A new study of college students indicates that about 20 percent of underage students sometimes drive cars while intoxicated. About 43 percent sometimes ride in cars driven by intoxicated people. Interestingly, this sort of behavior appears to go up when students reached legal drinking age at 21. About 25 percent of college students over 21 sometimes drive cars while intoxicated.
According to a write-up of the study in Inside Higher Ed, “the… finding, the paper says, could be an argument against the move to lower the drinking age.”
Well, sort of crappy argument. According to the article in Science Daily about the study, the authors, Amelia Arria of the Center on Young Adult Health and Development at the University of Maryland School of Public Health and Robert Voas of the Impaired Driving Center at the Pacific Institute for Research and Evaluation, explain that,
Our findings call into question the assertions of some advocates who claim that lowering the drinking age to 18 would be a useful strategy for reducing harm associated with alcohol consumption. The present findings are consistent with numerous prior studies showing that increased availability of alcohol is associated with a greater level of problems especially underage drinking-and-driving fatal crashes.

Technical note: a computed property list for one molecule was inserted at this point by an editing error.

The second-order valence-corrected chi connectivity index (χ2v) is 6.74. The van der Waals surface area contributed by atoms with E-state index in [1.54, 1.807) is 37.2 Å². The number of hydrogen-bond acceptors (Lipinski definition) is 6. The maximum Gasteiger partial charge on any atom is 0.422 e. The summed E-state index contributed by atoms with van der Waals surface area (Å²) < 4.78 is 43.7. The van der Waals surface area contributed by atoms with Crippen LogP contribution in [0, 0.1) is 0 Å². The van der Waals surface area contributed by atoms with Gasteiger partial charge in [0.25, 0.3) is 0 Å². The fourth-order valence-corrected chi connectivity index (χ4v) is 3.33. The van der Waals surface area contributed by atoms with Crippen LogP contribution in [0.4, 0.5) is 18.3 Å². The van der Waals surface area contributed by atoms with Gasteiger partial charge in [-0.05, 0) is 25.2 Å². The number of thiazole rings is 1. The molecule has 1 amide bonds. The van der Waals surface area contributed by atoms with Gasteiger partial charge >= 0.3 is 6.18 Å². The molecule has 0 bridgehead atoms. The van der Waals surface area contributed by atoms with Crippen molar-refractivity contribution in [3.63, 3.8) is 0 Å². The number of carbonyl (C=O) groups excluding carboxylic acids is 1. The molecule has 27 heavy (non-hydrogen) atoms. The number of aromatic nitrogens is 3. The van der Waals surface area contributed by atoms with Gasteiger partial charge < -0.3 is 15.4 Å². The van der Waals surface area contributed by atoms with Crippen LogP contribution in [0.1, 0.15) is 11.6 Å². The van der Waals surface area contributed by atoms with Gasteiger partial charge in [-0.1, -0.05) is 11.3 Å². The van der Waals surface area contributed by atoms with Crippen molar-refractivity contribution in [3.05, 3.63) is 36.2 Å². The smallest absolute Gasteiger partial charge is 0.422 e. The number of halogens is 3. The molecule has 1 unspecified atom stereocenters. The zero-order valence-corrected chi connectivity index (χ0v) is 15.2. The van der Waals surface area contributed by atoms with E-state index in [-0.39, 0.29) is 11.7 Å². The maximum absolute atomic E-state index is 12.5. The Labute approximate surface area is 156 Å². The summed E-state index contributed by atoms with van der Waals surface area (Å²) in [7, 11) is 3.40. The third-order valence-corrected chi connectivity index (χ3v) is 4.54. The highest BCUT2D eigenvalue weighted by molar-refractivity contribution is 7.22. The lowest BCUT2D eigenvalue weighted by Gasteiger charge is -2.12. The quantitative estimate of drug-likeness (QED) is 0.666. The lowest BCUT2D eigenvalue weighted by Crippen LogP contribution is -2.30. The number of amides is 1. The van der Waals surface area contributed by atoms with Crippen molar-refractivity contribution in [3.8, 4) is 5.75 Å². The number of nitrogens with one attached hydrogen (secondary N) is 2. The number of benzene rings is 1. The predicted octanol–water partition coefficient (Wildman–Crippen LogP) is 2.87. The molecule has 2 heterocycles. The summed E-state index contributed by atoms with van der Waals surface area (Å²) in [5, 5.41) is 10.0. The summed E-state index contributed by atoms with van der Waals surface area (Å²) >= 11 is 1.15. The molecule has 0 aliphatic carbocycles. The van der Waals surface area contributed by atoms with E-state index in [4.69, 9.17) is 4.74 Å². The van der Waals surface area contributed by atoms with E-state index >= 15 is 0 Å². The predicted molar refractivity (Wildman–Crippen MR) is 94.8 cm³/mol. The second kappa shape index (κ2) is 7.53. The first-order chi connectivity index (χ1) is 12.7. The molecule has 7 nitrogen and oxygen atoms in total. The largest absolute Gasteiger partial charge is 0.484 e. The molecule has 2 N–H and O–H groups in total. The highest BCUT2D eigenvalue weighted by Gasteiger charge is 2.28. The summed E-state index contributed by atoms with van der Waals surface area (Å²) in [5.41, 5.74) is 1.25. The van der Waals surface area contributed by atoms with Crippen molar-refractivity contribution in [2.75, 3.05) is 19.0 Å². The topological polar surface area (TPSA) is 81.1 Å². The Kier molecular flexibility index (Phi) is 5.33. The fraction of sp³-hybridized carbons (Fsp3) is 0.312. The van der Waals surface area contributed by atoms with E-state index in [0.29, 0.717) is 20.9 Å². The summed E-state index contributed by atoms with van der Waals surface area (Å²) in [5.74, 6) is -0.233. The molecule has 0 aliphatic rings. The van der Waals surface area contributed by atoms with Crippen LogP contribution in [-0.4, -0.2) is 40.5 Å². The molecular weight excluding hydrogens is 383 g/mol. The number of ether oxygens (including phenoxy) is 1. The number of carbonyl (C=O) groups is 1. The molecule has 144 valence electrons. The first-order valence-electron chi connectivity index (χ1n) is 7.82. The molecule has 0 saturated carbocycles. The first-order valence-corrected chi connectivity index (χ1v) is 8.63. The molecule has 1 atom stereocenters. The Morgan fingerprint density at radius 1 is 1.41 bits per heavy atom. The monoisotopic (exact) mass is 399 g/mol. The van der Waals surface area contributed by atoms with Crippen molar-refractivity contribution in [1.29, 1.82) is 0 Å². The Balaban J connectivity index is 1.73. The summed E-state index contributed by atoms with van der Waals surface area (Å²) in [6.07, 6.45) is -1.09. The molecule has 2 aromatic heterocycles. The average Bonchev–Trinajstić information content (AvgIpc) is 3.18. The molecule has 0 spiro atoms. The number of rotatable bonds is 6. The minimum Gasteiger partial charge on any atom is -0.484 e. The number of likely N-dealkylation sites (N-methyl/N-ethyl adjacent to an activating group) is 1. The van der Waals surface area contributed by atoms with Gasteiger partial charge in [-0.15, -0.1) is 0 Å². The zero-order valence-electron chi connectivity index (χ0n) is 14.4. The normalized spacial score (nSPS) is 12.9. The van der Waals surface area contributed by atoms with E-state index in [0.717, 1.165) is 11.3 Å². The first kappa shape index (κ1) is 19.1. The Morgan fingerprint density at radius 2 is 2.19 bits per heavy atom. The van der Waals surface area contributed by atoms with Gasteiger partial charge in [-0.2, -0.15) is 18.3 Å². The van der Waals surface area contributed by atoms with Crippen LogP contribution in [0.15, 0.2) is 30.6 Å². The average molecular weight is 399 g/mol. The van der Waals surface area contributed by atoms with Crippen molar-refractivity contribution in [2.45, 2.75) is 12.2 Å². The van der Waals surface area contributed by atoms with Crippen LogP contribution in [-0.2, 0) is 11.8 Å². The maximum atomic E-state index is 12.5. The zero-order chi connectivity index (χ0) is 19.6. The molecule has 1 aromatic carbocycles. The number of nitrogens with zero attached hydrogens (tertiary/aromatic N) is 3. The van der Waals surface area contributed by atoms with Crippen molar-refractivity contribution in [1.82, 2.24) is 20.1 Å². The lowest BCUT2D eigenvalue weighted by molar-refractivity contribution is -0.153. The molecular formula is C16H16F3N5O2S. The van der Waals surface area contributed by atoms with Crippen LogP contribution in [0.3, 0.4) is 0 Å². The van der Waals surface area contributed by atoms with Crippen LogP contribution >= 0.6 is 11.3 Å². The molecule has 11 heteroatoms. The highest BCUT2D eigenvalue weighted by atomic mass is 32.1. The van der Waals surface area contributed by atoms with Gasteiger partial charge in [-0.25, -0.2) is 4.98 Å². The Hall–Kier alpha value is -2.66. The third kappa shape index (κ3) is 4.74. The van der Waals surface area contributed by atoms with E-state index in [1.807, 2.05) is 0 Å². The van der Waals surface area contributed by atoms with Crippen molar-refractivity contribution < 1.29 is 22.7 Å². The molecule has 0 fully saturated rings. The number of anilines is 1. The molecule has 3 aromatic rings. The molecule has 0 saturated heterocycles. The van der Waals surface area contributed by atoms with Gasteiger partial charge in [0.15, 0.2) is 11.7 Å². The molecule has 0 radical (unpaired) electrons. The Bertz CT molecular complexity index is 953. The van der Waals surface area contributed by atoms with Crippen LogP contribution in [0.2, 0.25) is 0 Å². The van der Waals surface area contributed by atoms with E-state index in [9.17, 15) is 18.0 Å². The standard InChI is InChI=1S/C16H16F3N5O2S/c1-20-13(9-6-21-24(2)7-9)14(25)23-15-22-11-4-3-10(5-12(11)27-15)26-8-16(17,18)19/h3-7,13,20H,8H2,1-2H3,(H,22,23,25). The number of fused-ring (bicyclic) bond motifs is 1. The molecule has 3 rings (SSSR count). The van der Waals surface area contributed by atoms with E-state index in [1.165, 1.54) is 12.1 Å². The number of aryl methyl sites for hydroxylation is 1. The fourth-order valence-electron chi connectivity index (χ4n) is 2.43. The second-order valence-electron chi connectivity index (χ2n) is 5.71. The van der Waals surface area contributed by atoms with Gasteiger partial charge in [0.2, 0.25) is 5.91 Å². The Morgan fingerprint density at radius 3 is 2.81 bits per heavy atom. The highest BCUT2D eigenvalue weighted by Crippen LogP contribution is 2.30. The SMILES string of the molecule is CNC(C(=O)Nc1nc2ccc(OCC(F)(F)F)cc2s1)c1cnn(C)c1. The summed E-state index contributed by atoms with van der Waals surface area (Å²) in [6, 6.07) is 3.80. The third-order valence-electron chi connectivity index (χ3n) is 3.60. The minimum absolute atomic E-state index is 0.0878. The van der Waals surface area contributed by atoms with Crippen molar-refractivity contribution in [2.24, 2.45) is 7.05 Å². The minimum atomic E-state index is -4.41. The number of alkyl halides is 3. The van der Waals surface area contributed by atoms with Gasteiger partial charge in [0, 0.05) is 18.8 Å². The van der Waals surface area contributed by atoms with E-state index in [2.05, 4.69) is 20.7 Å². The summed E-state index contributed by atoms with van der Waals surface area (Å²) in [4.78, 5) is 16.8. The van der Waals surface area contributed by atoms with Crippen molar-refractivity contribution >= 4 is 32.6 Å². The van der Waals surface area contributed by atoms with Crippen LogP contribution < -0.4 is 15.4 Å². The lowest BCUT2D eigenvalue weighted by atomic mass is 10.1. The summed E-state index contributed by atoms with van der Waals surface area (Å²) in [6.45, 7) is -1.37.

Wait a minute. Just because risky drinking behavior increased when college students turn 21 doesn’t mean that lowering the drinking age would be dangerous.
The earlier people get easy access to alcohol, the earlier they figure out how to drink responsibility. If studies find that the rate of drunk driving increases when college students turn 21, why not lower the drinking age? Like, to below 18. Students could then figure out how do drink responsibility perhaps before they even start to drive—before, in fact, they get to college and college parties at all.
The study will appear in the August 2010 issue of Alcoholism: Clinical & Experimental Research. [Image via]